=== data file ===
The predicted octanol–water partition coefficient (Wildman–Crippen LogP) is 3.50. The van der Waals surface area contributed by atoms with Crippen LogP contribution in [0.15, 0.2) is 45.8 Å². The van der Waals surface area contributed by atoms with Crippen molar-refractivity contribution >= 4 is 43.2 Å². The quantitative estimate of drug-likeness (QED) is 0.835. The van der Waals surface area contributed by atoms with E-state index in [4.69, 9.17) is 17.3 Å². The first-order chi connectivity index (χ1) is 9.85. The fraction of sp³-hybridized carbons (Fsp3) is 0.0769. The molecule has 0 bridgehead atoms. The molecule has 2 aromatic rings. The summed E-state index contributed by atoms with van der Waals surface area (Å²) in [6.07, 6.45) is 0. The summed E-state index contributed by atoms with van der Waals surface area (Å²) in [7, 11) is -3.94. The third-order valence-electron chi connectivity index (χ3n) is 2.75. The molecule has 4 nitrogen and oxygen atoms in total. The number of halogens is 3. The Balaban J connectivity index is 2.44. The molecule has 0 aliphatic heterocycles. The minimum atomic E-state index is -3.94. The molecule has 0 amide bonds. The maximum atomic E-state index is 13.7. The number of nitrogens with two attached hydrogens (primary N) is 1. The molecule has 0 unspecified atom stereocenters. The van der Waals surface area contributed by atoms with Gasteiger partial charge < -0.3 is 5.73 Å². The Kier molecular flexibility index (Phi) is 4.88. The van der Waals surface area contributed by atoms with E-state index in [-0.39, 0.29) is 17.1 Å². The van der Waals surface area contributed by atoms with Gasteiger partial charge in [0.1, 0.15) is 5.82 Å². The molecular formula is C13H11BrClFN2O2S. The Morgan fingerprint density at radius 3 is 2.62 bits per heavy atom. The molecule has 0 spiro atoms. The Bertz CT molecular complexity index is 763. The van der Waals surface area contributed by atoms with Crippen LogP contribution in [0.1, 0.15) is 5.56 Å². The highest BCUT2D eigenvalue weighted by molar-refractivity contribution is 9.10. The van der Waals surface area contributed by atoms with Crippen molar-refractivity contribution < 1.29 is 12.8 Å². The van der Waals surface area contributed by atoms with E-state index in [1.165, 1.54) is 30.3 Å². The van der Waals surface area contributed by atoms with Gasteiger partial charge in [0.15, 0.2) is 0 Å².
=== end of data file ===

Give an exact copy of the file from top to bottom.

The predicted octanol–water partition coefficient (Wildman–Crippen LogP) is 3.50. The van der Waals surface area contributed by atoms with Crippen LogP contribution in [0.15, 0.2) is 45.8 Å². The van der Waals surface area contributed by atoms with Crippen molar-refractivity contribution >= 4 is 43.2 Å². The quantitative estimate of drug-likeness (QED) is 0.835. The van der Waals surface area contributed by atoms with E-state index in [4.69, 9.17) is 17.3 Å². The first-order chi connectivity index (χ1) is 9.85. The fraction of sp³-hybridized carbons (Fsp3) is 0.0769. The molecule has 0 bridgehead atoms. The molecule has 2 aromatic rings. The summed E-state index contributed by atoms with van der Waals surface area (Å²) in [6.07, 6.45) is 0. The summed E-state index contributed by atoms with van der Waals surface area (Å²) in [7, 11) is -3.94. The third-order valence-electron chi connectivity index (χ3n) is 2.75. The molecule has 4 nitrogen and oxygen atoms in total. The number of halogens is 3. The Balaban J connectivity index is 2.44. The molecule has 0 aliphatic heterocycles. The minimum atomic E-state index is -3.94. The molecule has 0 amide bonds. The maximum atomic E-state index is 13.7. The number of nitrogens with two attached hydrogens (primary N) is 1. The molecule has 0 unspecified atom stereocenters. The van der Waals surface area contributed by atoms with Gasteiger partial charge < -0.3 is 5.73 Å². The Kier molecular flexibility index (Phi) is 4.88. The van der Waals surface area contributed by atoms with E-state index in [-0.39, 0.29) is 17.1 Å². The van der Waals surface area contributed by atoms with Gasteiger partial charge in [0.1, 0.15) is 5.82 Å². The molecular formula is C13H11BrClFN2O2S. The Morgan fingerprint density at radius 3 is 2.62 bits per heavy atom. The molecule has 0 spiro atoms. The Bertz CT molecular complexity index is 763. The van der Waals surface area contributed by atoms with Crippen LogP contribution in [0.1, 0.15) is 5.56 Å². The highest BCUT2D eigenvalue weighted by molar-refractivity contribution is 9.10. The van der Waals surface area contributed by atoms with Crippen molar-refractivity contribution < 1.29 is 12.8 Å². The van der Waals surface area contributed by atoms with E-state index in [1.165, 1.54) is 30.3 Å². The van der Waals surface area contributed by atoms with Gasteiger partial charge in [0.15, 0.2) is 0 Å².